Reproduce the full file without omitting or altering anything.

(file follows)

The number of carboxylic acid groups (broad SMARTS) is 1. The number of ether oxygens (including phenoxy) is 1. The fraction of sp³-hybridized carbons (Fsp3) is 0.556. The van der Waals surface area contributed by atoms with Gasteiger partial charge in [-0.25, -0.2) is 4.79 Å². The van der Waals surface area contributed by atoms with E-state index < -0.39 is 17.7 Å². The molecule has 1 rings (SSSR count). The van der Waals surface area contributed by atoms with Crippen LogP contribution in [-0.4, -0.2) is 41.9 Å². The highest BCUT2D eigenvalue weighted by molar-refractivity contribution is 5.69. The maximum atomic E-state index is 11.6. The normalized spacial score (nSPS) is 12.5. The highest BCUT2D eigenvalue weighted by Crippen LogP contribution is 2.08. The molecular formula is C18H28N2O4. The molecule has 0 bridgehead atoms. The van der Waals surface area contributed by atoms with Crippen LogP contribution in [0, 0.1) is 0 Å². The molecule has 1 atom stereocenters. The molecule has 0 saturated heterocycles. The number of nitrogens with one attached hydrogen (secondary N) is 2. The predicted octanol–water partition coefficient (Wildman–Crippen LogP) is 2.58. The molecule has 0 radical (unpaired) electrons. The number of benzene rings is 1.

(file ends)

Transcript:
The number of carboxylic acid groups (broad SMARTS) is 1. The number of ether oxygens (including phenoxy) is 1. The fraction of sp³-hybridized carbons (Fsp3) is 0.556. The van der Waals surface area contributed by atoms with Gasteiger partial charge in [-0.25, -0.2) is 4.79 Å². The van der Waals surface area contributed by atoms with E-state index < -0.39 is 17.7 Å². The molecule has 1 rings (SSSR count). The van der Waals surface area contributed by atoms with Crippen LogP contribution in [-0.4, -0.2) is 41.9 Å². The highest BCUT2D eigenvalue weighted by molar-refractivity contribution is 5.69. The maximum atomic E-state index is 11.6. The normalized spacial score (nSPS) is 12.5. The highest BCUT2D eigenvalue weighted by Crippen LogP contribution is 2.08. The molecular formula is C18H28N2O4. The molecule has 0 bridgehead atoms. The van der Waals surface area contributed by atoms with Crippen LogP contribution in [0, 0.1) is 0 Å². The molecule has 1 atom stereocenters. The molecule has 0 saturated heterocycles. The number of nitrogens with one attached hydrogen (secondary N) is 2. The predicted octanol–water partition coefficient (Wildman–Crippen LogP) is 2.58. The molecule has 0 radical (unpaired) electrons. The number of benzene rings is 1.